Josh Reaves is a 6’4″ sophomore who had his ups and downs as a freshman but seems to have a bright future and should be a more consistent player this season. He’s got to improve his perimeter stroke to really take off but he’s an athletic, competitive guy who showed some toughness and scrap, and he also makes good decisions. Expect him to be a likely starter as PSU looks for him to expand his offensive game while continuing to provide the toughness and athleticism he showed last season.
PSU also has some intriguing options off their bench. Isaiah Washington is a 6’3″ sophomore who offers some size and athletic ability, but has to make progress in developing more consistency with the jumper to be really effective. The guy who could really push through from this group is 6’4″ UConn transfer Terrence Samuel. He started 8 times for UConn as a soph. Samuel is seen as an impact guy defensively, but how much larger his role can grow depends in part on how much progress he’s made offensively. That’s what limited him in Storrs. At a minimum, he’ll be a significant part of this team because of what he can do on the defensive end, however. Then PSU also added another freshman in Carr’s HS teammate, 6’4″ Nazeer Bostick. He fits the mold of pretty much all of these wing players for PSU…athletic (he might be the best of the bunch in that regard), tough but with work to do offensively.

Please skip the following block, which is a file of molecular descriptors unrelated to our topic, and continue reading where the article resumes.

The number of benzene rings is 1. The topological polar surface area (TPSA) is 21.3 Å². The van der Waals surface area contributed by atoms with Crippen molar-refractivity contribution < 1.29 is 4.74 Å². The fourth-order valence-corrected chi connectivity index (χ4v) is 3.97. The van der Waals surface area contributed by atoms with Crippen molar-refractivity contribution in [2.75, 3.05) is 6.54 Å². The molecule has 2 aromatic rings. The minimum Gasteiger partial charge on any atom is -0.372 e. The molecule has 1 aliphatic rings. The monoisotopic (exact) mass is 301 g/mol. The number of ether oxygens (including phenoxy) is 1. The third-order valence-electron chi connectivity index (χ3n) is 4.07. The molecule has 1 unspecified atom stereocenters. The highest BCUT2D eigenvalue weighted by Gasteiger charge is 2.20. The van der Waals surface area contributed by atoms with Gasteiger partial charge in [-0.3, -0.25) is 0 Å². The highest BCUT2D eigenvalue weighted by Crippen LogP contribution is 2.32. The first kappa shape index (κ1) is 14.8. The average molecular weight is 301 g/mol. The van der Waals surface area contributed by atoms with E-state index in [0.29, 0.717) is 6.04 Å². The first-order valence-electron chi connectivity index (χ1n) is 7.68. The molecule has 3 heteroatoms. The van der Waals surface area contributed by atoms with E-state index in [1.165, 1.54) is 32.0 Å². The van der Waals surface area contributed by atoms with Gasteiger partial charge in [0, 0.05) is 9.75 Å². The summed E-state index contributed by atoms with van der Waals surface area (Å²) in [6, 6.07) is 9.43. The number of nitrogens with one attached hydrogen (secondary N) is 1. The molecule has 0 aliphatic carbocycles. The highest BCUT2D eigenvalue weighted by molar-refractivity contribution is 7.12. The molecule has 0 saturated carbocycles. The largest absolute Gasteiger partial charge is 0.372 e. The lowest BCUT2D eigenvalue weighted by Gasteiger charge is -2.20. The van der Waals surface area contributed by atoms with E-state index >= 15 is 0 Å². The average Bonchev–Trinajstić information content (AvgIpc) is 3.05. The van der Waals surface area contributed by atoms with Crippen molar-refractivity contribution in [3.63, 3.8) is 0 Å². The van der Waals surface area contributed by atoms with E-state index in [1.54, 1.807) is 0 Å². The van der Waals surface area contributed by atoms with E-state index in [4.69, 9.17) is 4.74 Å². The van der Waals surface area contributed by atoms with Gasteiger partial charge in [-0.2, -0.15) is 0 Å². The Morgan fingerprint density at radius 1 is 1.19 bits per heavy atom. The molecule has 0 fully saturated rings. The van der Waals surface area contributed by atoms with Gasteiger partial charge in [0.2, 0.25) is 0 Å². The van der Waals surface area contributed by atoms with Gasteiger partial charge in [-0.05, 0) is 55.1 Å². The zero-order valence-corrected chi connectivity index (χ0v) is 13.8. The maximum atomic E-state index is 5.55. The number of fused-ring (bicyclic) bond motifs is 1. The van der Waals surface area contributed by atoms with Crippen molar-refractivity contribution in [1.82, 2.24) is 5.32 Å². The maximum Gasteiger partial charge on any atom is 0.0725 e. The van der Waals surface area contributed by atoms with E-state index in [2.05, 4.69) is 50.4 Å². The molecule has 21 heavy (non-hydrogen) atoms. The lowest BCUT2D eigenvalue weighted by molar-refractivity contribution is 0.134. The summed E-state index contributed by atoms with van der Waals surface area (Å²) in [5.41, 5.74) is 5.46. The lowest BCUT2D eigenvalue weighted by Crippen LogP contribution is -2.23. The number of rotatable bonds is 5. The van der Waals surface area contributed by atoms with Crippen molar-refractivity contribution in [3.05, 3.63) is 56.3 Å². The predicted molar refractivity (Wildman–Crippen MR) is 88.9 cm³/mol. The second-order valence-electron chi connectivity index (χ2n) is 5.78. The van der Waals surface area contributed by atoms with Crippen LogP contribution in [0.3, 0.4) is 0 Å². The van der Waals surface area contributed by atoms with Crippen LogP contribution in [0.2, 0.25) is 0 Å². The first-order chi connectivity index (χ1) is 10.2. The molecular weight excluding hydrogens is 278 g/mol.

Upfront, PSU lost some productivity with Brandon Taylor’s graduation and Jordan Dickerson’s defense and Donovan Jack’s size and occasional offensive punch will be missed as well. Yet, this group has a chance to be as good or better, though they’ll be doing it with a lot of young/new faces.